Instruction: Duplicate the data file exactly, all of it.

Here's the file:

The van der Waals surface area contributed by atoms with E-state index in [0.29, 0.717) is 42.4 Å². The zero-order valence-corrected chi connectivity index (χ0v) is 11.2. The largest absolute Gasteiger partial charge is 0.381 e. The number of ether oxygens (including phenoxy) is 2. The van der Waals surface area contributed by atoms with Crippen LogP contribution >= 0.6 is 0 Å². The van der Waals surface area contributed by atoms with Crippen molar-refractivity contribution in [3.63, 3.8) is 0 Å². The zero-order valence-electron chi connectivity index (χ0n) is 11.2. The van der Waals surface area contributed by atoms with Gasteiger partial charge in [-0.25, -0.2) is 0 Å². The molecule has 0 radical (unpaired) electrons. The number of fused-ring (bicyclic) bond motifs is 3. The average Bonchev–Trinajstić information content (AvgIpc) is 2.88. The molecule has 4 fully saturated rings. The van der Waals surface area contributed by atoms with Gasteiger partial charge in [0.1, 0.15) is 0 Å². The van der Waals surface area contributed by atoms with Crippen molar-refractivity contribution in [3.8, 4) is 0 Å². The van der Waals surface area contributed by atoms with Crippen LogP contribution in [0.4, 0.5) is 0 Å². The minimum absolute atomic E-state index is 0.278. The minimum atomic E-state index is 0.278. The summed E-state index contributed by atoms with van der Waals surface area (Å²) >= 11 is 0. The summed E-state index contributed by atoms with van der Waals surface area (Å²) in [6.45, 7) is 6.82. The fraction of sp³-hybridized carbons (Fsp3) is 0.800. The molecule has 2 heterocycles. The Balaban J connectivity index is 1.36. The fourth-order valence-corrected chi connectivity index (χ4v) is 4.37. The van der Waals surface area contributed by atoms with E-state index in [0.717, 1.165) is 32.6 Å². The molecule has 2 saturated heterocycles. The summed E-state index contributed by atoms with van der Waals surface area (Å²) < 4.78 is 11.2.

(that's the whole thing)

The van der Waals surface area contributed by atoms with E-state index in [0.29, 0.717) is 42.4 Å². The zero-order valence-corrected chi connectivity index (χ0v) is 11.2. The largest absolute Gasteiger partial charge is 0.381 e. The number of ether oxygens (including phenoxy) is 2. The van der Waals surface area contributed by atoms with Crippen LogP contribution >= 0.6 is 0 Å². The van der Waals surface area contributed by atoms with Crippen molar-refractivity contribution in [3.63, 3.8) is 0 Å². The zero-order valence-electron chi connectivity index (χ0n) is 11.2. The van der Waals surface area contributed by atoms with Gasteiger partial charge in [-0.25, -0.2) is 0 Å². The molecule has 0 radical (unpaired) electrons. The number of fused-ring (bicyclic) bond motifs is 3. The average Bonchev–Trinajstić information content (AvgIpc) is 2.88. The molecule has 4 fully saturated rings. The van der Waals surface area contributed by atoms with Gasteiger partial charge in [0.1, 0.15) is 0 Å². The van der Waals surface area contributed by atoms with Crippen molar-refractivity contribution in [3.8, 4) is 0 Å². The van der Waals surface area contributed by atoms with Crippen LogP contribution in [0.4, 0.5) is 0 Å². The minimum absolute atomic E-state index is 0.278. The minimum atomic E-state index is 0.278. The summed E-state index contributed by atoms with van der Waals surface area (Å²) >= 11 is 0. The summed E-state index contributed by atoms with van der Waals surface area (Å²) in [6.45, 7) is 6.82. The fraction of sp³-hybridized carbons (Fsp3) is 0.800. The molecule has 2 heterocycles. The Balaban J connectivity index is 1.36. The fourth-order valence-corrected chi connectivity index (χ4v) is 4.37. The van der Waals surface area contributed by atoms with E-state index in [0.717, 1.165) is 32.6 Å². The molecule has 2 saturated heterocycles. The summed E-state index contributed by atoms with van der Waals surface area (Å²) < 4.78 is 11.2.